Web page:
Lab blocks add chewing enrichment
Lab blocks might not offer much foraging enrichment (although you can hide them around the cage), but they do offer chewing enrichment for hamsters.
Chewing on a solid lab block is entertaining for many hamsters, and it also helps maintain the teeth of hamsters who need help doing so.
Hamsters will always pick and choose
This is the most crucial argument in favor of lab blocks, and it’s the one we’ve based our opinion on the most.
In our experience, hamsters will always pick and choose what they want to eat from a seed mix, even if you try to wait until they’ve eaten everything to give them more food.
A hamster won’t necessarily starve itself to death rather than eating a part of the seed mix that they don’t like; they would likely eventually eat that particular ingredient in order to survive.
However, they’ll go longer between feedings than is ideal because they’re avoiding eating that ingredient that they don’t like. Ultimately, this means your hamster is eating less than it should be and can suffer from malnutrition.
Additionally, we can’t know whether a hamster is having an adverse reaction to a particular part of the seed mix. The reason they avoid eating certain ingredients may not be because of flavor but because of how it makes the hamster feel.
The role of “fillers” is often overstated
Many people will read the ingredients on a bag of lab blocks and feel disappointed by what they see. Rather than a vast variety of herbs, seeds, fruits, veggies, and insects, you’ll see ingredients like soybean meal and wheat meal.
While these may look like fillers or “cheap” ingredients to bulk up the pellet, they’re actually heavily researched feed ingredients that have been used for animals for many years.
These are not “fillers” to hold the form of the block together but important, readily available sources of nutrients like protein. These are also ingredients that are similar to what a hamster would consume in the wild, including grasses and grains.
Natural sweeteners like molasses are also appropriate as a wild hamster would consume sweet fruits if available. This is why they’re drawn to sweet flavors and why small amounts of natural sugars aren’t harmful.
Lab blocks don’t cause death, but malnutrition does
While some hamster owners who choose not to feed a lab block diet state that lab block “fillers” may cause disease, there just isn’t enough research or evidence to prove this.
What is certain is that malnutrition is a cause of death for hamsters, and feeding exclusively a seed mix can cause this.
A species-appropriate seed mix may be enough for some hamsters
Although we do support the use of lab blocks for hamsters, we also acknowledge that some hamsters can get the proper nutrition from a high-quality, species-appropriate seed mix such as RobinsGourmet Species-Specific Seed Mix.
However, these seed mixes are also inconsistent, and many hamsters will still refuse to eat the full range of ingredients. For this reason, we believe the risks of forgoing a lab block outweigh the potential rewards of doing so.
Species-specific lab blocks would be beneficial
We agree that lab blocks aren’t catered to the specific needs of different species of hamsters, which can be problematic.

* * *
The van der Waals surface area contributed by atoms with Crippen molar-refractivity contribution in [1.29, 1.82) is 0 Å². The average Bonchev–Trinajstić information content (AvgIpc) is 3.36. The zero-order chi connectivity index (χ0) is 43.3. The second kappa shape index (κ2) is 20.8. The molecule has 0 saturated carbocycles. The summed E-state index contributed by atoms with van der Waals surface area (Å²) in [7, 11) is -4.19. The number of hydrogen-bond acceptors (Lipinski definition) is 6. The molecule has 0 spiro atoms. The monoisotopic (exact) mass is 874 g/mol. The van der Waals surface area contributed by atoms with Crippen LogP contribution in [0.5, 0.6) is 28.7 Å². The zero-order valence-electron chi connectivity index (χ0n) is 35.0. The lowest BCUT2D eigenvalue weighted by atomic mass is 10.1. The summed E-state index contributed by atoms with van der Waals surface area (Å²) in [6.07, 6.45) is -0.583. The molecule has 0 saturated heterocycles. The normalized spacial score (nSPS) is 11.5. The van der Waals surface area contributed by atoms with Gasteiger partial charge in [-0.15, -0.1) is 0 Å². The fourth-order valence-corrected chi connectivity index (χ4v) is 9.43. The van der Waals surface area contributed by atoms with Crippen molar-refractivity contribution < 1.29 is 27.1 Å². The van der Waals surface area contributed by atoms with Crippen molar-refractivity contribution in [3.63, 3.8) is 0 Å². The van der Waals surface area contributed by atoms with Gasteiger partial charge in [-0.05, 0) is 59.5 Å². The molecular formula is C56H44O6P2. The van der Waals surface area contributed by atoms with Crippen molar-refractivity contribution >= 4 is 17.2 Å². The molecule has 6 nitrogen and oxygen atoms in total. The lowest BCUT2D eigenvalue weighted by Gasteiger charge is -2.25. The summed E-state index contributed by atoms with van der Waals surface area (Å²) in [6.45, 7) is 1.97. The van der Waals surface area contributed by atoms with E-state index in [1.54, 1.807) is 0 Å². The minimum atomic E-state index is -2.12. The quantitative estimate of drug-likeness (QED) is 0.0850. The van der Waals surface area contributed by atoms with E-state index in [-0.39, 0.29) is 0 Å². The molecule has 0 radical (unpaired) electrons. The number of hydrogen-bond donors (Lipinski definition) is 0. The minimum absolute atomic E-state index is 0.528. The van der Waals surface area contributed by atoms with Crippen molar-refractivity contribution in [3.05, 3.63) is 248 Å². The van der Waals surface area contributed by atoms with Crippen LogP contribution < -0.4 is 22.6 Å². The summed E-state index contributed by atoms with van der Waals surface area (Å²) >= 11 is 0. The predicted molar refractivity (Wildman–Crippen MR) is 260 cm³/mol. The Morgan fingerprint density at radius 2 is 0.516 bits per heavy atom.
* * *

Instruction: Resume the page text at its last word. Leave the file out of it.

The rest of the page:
A great change we would like to see in the small pet industry is lab blocks that are tailored to different species, including the different types of hamsters.
Learn more: Best Hamster Cages and Enclosures in the US
Best Lab Blocks for Hamsters
We generally recommend Teklad 2018 Rat Food Pellets because they’re of a higher quality than most commercial lab blocks. Unfortunately, Envigo-Teklad is a laboratory feed producer, which may lead you to choose not to support them. An alternative is Mazuri Rat & Mouse Food.
Keep in mind that lab blocks are a type of pellet food, but not all pellets are lab blocks. Most pellets intended for small pets aren’t appropriate for hamsters because they’re hay-based. For example, most Oxbow products aren’t appropriate.
Conclusion: The Benefits Outweigh the Risks of Lab Blocks
Ultimately, what you feed your hamster is up to you, and only you can observe how your hamster reacts and responds to different diets. But in our opinion, the benefits of feeding your hamster a lab block in addition to a nutritionally balanced seed mix far outweigh the risks of giving lab blocks to your hamster. Additionally, the risks of feeding your hamster a seed-mix-only diet (even one that’s species-appropriate) outweigh the potential benefits of doing so.
- “What to Feed a Pet Hamster.” RSPCA. Accessed May 3, 2023. https://www.rspca.org.uk/adviceandwelfare/pets/rodents/hamsters/diet.
- “General Feeding and Nutrition.” California Hamster Association. Accessed May 3, 2023. https://californiahamsterassociation.com/feeding-and-nutrition.
- “Species Appropriate Hamster Care.” Five Little Hams. Accessed May 3, 2023. https://fivelittlehams.wixsite.com/correcthamstercare/blank-1/2020/05/05/choosing-an-appropriate-hamster-food.
- “Nutrient Requirements of Laboratory Animals: Fourth Revised Edition.” National Research Council (US) Subcommittee on Laboratory Animal Nutrition. Washington (DC): National Academies Press (US); 1995. https://www.ncbi.nlm.nih.gov/books/NBK231928/.
- “A Guide to Choosing an Appropriate Hamster Food Mix and How to Read Our Quality Rating System.” The Hamingway. October 31, 2020. https://www.thehamingway.com/foodmix